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Alex Seton’s Self-Fulfilling Prophecies

Australian artist makes his Singapore debut at Sullivan+Strumpf with Pygmalion – visible things at play in a sphere separated by the privilege of conditions.

It is quite the sight; you don’t really know what to make of it. But that is the beauty of Alex Seton’s works: a tad mad, wondrously-bizarre and deeply affecting.

The Singapore Biennale was in full swing, and part of the media itinerary was Seton’s Pygmalion. When you’ve written unfailingly about art (or any one subject for that matter) for so long, very little rivets anymore. The mouth asks typical questions to match typical works, and all you want to do afterwards is slink quietly back to the hotel room and watch Frasier re-runs.

Pygmalion changed that for a wonderful two hours. I was fortunate: Sydney Morning Herald’s outstanding art critic was with me. John McDonald, whose writings I devour, has written much about Alex’s works, and a quote of the artist’s entry for 2014 Adelaide Biennial, ‘Someone Died Trying to Have a Life Like Mine which I memorised: -

“..consists of a series of life-jackets carved from white marble, scattered across the floor. The reference is to 28 life-jackets that washed up on the shore of the Cocos Islands in May 2013. Instead of preserving life, these jackets would send the wearer to the bottom of the sea. The work is elegiac – as redolent of death as a field of tombstones. I can’t remember seeing an artwork that made so powerful a political gesture in such an understated manner.”

Thank you John, ever so much.

Pygmalion is just that: discreet yet screams with resonance. Much of Alex’s mechanisms stray from the customary, things which are way way way outside the normal strictures of the status quo. And his latest offering, Pygmalion, is a definite manifestation of unparalleled weird. 

It stirs the blood.   

13 works centred around bentwood chairs and stools, each one based on the no: 14 creation of designer Michael Thonet in the 19th century. Alex used a medley of antique and modern versions of the no: 14 for a set of works expressing colloquial elements.

In Roman poet Ovid’s Metamorphoses, Book X, Pygmalion was a sculptor who made an ivory effigy of his perfect woman. He named her Galatea. He fell helplessly for her, prayed fervently that she be made human. The Goddess Venus answered his prayers.  The ‘Pygmalion effect’ is the occurrence whereby greater anticipations lead to an intensification in performance. Its antithesis, the ‘Golem effect’ is the corollary consequence; in which low expectations results in a significant drop in performance. With these two themes, the artist swaps antique and modern bentwood apparatuses with his familiar medium of marble and digitally produced plastic alternatives. This then emerges as a series of crossbreeds where the mass produced fuses with the hand made.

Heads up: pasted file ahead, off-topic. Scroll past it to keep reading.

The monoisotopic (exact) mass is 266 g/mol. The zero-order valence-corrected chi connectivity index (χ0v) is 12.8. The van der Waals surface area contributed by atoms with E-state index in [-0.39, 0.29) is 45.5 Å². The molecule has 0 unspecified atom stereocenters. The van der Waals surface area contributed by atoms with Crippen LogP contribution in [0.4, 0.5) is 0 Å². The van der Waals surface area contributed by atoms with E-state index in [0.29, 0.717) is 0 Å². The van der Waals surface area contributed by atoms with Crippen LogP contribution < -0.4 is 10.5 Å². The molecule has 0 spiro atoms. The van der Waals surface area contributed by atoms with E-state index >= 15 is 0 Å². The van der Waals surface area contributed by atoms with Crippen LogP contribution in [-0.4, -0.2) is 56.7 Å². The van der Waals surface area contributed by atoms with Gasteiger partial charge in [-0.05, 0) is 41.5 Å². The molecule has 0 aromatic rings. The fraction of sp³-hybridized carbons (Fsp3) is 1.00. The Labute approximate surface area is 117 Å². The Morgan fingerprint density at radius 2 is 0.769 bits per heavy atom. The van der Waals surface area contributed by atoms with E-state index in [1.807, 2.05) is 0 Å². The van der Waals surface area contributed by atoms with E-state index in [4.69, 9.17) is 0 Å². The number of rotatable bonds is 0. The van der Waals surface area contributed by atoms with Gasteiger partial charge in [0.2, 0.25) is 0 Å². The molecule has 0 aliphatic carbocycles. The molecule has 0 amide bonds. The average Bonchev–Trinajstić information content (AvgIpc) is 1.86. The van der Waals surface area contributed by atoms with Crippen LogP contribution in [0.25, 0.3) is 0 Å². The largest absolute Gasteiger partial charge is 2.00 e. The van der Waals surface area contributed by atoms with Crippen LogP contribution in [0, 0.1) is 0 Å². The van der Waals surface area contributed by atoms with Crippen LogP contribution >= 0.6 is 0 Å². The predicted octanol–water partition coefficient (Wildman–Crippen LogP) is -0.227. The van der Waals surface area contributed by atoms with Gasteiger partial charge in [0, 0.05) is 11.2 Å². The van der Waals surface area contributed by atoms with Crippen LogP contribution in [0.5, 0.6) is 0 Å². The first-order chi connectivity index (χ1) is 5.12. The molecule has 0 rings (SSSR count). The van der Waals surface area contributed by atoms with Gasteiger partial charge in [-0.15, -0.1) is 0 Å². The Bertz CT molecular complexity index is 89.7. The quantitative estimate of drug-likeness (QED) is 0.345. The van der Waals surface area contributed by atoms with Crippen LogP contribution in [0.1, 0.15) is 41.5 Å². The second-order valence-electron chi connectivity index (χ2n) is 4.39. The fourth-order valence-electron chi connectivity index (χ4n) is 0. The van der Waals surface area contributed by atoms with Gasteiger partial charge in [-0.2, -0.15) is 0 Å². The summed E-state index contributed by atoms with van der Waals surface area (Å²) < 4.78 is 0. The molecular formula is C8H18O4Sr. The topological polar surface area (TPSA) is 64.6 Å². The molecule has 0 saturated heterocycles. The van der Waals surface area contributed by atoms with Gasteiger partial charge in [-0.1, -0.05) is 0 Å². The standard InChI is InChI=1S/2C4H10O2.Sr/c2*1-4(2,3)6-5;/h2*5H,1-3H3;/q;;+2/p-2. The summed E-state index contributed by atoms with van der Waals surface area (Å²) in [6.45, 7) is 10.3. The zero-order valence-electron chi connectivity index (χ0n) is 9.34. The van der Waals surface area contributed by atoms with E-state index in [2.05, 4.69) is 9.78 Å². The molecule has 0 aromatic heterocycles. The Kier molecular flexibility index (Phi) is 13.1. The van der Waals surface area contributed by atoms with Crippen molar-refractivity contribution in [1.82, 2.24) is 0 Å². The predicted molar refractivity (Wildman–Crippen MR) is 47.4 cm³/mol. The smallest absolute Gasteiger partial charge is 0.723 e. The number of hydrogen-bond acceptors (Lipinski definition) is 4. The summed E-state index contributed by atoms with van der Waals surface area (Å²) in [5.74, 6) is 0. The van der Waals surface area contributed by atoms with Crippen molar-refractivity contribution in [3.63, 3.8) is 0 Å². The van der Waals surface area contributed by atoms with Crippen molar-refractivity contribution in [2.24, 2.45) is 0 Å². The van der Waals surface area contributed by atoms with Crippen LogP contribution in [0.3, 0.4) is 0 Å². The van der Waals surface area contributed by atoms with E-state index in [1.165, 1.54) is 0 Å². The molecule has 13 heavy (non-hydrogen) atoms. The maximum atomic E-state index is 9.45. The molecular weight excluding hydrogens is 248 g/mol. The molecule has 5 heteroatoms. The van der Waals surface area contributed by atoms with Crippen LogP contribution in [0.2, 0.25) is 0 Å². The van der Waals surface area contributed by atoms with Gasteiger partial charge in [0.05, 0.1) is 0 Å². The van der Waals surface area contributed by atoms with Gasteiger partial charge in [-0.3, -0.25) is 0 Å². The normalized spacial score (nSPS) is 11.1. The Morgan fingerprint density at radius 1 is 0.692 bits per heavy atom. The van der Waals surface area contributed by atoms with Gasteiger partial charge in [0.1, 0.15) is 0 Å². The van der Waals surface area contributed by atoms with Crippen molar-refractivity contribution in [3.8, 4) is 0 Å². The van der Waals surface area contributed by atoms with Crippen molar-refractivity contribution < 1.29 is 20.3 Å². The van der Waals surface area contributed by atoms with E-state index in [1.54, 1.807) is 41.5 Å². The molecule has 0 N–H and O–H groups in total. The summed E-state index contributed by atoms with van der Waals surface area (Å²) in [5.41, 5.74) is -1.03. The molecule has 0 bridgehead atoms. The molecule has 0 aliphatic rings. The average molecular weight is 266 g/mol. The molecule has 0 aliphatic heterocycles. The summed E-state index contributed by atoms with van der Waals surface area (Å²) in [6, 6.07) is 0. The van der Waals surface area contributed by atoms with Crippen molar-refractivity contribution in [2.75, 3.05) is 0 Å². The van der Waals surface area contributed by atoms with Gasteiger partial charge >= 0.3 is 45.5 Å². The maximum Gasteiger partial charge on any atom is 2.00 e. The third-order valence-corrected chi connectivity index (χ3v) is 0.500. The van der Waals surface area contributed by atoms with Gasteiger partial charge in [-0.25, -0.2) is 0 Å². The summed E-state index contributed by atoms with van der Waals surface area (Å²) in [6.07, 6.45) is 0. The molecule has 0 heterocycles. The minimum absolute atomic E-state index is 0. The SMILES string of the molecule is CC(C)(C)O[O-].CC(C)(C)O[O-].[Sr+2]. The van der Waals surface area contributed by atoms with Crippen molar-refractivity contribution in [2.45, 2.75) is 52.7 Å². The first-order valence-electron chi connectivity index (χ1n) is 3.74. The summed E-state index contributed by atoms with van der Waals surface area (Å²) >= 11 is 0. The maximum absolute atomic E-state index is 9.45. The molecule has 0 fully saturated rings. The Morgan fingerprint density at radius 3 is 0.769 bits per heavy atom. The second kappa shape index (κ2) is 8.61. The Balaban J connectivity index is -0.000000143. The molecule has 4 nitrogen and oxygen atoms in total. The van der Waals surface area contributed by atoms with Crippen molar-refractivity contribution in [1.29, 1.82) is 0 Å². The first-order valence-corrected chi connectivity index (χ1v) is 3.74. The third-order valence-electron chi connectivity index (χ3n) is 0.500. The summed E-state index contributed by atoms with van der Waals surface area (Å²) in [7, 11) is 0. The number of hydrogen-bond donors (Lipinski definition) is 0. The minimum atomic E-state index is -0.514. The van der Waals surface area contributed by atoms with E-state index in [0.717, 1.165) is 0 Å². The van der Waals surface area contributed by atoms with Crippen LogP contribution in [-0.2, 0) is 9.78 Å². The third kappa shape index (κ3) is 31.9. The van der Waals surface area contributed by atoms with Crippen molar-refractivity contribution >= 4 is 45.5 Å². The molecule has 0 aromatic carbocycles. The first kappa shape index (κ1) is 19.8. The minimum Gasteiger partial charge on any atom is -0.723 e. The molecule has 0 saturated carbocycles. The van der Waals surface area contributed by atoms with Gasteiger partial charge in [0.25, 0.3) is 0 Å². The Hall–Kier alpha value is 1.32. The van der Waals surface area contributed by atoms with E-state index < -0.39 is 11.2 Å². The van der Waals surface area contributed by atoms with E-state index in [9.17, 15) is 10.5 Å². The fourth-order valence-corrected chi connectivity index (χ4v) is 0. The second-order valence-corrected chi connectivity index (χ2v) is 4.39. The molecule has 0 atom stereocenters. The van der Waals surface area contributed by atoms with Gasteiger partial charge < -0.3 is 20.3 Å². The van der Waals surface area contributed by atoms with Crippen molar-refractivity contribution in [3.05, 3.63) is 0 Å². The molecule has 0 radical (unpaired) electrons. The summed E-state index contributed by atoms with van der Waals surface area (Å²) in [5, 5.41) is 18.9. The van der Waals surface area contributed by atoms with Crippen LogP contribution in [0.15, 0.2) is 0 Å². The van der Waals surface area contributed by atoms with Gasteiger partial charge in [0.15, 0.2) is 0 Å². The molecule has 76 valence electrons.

Remarkable works, these, and one which has become a perennial favourite is the disturbingly-witty/ wittily-disturbing ‘There’s no accounting for taste’. It is a reference to Charles Dickens’ Sam Weller sayings, or Wellerisms, in The Pickwick Papers. “Everyone to his own taste,” the old woman said when she kissed the cow.  But it is nothing what any sane person would expect: on the unsuspecting chair, an inflatable sex toy, of a cow, lies torpid, waiting to be ‘aroused’. This is just one example of Seton’s crazy sense of humour which ‘infects’ so much, you want to stay longer and converse with that strangely-seductive creature.

“I’ve come to explore all manners of materials; there’s a thing that happens with object-making, where you can distill your idea into an essence, but also have a physical interaction, and the thing which fascinated me most of all, was to have an object be multiple things at the same time.” 

John adds, “Well I think most people first got to know of your work is something like Sculpture by the Sea; the lounge chairs and leather boots that gave people a real jolt - just that simple idea which looks like one thing but is actually something else.” 

“What do you want people to see?”

“I want them to experience the contradictions, that initial idea of engagement, before external thoughts are brought in. For Pygmalion, I use the classic bentwood chair as my starting point. The initial design was so successful because they could pack these in a hundred and fold them metre by metre; the very first effective IKEA if you will.”

Taking in Pygmalion, I had to ask, “What was your childhood like?”

“My parents were particularly interesting individuals, adventurous and they question everything. Most of my friends came from everywhere, it was very diverse. My early works as a child were all in aid of helping mum in her anti-nuclear protests.”

A print version of this article was originally published in d+a issue 96.

By:
Sarah NH Vogeler
Images:
Sullivan+Strumpf & Zan Wimberley (portrait)
Date:
06 January 2017

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